A portrait of Prime Minister Itzhak Rabin (National Photo Collection of Israel, Photography Dept)

We will decide, we will steer Rabin’s legacy


A man’s legacy, especially when it’s a famous figure — a leader, a philosopher, a great rabbi, a statesman — is a kind of illusion. The man leaves behind some of the things he did in his life — writings, speeches, verdicts, works of art, notes, the results of daring acts — but his legacy is only what people choose to do with all these things after he’s gone. The legacy does not belong to the deceased, it belongs to the living. In the context of recent Israeli affairs, the legacy is not Rehavam Ze’evi’s or Itzhak Rabin’s, it is ours.

If we so choose, we may decide that the legacy has no value at all and simply dismiss the deceased person and what he left behind. If we so choose, we may decide that it has a negative value. That’s what several Tel Aviv high-school principals decided when they chose not to devote any time and resources to what is known as “the Gandhi legacy,” named after Rehavam “Gandhi” Ze’evi, the minister who was murdered by assassins during the second intifada. They did not claim that there is no legacy to discuss; rather, they claimed that this legacy — which includes, among other things, support for the transfer of Arabs from Israel — is of negative value and should, therefore, be discarded. By the way, their choice is a testament to the futility of the state’s attempt to force upon the public customs it is not interested in. The state can decide to mark this or that legacy, to hold ceremonies, have meetings, give speeches. But it is the public that will ultimately decide if these decisions have any actual societal validity. In Ze’evi’s case, it seems that the decision has been made.

Perhaps the decision has been made in Rabin’s case too. At least at this stage, 22 years after that horrible night, the public does not ignore, does not avoid and does not deny the powerful memory of the Rabin murder. The public wants this day, each for his or her own reason.

Certain groups see it as the last remnant of the glorious forgotten days, the days of peace, which have taken on, with the years, a mythological character which they never had at the time: the veiled character of utopia. Other groups see it as a warning sign against extremism, hate speech and deterioration into political violence. The legacies sometimes clash with each other. Those who want to spend Rabin Remembrance Day sharpening positions, heating up disputes and engaging in political ambushes cannot live in peace with those who wish to spend it blurring the divides, toning down the disputes and taking a break from politics.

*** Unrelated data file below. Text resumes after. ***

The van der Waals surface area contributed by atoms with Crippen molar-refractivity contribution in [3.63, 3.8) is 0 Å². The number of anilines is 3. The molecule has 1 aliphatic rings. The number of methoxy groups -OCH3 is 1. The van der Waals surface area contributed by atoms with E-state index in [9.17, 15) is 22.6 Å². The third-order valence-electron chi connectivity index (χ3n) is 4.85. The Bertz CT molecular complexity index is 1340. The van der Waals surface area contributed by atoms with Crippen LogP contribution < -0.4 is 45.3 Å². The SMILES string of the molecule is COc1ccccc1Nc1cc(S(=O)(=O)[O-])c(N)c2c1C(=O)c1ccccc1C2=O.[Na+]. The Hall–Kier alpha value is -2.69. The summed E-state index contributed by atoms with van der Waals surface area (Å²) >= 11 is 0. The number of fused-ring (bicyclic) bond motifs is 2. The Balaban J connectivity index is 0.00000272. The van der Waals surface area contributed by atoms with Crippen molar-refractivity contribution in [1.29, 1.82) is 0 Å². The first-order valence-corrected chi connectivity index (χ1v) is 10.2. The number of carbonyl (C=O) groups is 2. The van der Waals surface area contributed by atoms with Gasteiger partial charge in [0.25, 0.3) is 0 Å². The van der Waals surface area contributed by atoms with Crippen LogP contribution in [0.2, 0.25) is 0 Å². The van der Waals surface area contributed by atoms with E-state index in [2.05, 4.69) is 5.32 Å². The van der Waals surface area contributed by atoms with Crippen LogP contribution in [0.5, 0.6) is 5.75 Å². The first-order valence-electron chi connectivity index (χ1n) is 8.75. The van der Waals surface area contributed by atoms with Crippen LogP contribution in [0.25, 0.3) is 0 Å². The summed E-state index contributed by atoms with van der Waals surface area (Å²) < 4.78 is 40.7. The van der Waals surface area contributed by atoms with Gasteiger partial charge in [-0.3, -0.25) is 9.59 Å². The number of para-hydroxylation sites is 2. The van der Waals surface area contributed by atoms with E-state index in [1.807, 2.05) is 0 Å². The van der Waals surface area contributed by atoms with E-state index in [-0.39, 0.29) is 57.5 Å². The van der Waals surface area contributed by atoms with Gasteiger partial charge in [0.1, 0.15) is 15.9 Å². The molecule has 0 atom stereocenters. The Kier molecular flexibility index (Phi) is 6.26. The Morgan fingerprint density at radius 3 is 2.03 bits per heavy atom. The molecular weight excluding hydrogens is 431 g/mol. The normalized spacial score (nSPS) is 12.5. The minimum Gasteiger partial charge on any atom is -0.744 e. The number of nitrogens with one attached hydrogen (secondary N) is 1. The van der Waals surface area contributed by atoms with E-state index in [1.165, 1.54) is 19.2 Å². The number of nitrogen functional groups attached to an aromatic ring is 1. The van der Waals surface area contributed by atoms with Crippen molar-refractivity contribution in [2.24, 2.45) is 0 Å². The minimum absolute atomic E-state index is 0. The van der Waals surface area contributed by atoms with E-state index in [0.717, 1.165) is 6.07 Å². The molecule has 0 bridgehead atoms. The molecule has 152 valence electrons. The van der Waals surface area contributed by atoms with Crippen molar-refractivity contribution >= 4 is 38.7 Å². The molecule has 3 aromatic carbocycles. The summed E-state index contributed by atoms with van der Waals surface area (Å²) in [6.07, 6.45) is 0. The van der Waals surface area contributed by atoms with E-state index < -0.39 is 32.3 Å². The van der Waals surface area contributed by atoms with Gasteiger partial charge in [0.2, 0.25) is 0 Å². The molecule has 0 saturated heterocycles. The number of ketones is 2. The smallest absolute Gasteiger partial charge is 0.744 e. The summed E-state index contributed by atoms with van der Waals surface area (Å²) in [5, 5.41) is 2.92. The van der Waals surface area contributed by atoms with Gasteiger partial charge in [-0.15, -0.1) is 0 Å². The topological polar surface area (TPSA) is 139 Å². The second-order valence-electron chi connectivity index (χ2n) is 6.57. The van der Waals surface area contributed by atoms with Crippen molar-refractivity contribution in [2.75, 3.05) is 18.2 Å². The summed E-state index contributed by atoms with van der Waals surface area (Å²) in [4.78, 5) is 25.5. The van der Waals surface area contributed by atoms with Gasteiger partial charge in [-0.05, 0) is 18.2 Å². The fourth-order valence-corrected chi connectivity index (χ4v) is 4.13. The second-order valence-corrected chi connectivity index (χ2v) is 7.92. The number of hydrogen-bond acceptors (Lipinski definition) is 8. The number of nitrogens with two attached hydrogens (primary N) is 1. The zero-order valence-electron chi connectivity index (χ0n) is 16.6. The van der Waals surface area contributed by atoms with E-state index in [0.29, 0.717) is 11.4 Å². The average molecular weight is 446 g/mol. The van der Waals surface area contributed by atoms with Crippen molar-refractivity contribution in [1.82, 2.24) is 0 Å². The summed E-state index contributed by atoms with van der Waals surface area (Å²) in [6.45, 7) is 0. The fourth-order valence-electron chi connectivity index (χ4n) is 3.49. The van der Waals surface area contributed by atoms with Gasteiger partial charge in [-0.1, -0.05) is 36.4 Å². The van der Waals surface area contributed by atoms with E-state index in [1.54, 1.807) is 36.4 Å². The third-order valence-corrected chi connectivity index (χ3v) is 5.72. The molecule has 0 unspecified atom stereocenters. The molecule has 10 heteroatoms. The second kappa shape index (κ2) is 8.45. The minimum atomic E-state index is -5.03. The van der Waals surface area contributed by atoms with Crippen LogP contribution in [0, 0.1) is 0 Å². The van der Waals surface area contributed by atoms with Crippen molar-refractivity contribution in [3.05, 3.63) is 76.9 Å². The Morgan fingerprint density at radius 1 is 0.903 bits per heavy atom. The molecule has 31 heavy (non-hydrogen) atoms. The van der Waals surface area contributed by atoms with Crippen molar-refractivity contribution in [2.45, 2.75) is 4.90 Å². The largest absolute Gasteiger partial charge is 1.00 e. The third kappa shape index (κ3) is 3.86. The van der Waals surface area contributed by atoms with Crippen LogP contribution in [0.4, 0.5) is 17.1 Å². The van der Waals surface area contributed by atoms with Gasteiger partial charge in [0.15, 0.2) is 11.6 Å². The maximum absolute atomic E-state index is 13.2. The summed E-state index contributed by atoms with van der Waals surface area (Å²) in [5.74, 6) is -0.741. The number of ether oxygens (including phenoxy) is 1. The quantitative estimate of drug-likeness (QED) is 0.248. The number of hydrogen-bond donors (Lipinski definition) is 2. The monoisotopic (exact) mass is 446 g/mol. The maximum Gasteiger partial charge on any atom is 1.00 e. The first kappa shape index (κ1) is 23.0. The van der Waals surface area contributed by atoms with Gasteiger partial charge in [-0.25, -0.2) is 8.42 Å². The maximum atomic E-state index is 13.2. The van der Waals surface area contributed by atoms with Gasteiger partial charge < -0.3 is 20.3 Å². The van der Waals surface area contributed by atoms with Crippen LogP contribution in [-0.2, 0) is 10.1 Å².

There are also those who try to talk on Rabin’s behalf, but that’s just hot air. Rabin said many different and contradictory things throughout his life, and each political camp chooses what it finds most convenient to focus on. There are those who choose words of peace, and there are those who choose wartime achievements; there are those who choose speeches about difficult compromises that must be made, and there are those who choose speeches about Jerusalem being united for all eternity. With his death, Itzhak Rabin went silent. He cannot determine how the general public will view his legacy. In one of his most famous speeches, when he was elected prime minister for the second time, he reminded us that “there is no responsibility without authority” and forcefully stated that “I will steer…I will decide.” Here, there’s something that’s easy to agree on: There is no responsibility without authority, so we — the living — will steer and we — the living — will decide. We will argue and, at some point, decide, in whatever way, what legacy this sad day will have, based on the epic life and miserable death of Itzhak Rabin.

Those of us who study the Daf Yomi (the daily Talmud page) are now at the Sanhedrin tractate, which focuses on issues relating to the afterlife. In tomorrow’s page (Sanhedrin,108), there is a discussion about a verse from Parashat Noach: “It came about after the seven days, that the water of the flood came upon the earth.” The Talmud wonders about the nature of these “seven days” and provides an answer: These were seven days of mourning. At that very moment, Methuselah died and the world was asked to mourn him. This demand was so important that even the flood was delayed. “To teach you that eulogies for the righteous prevent calamities from ensuing.”

 

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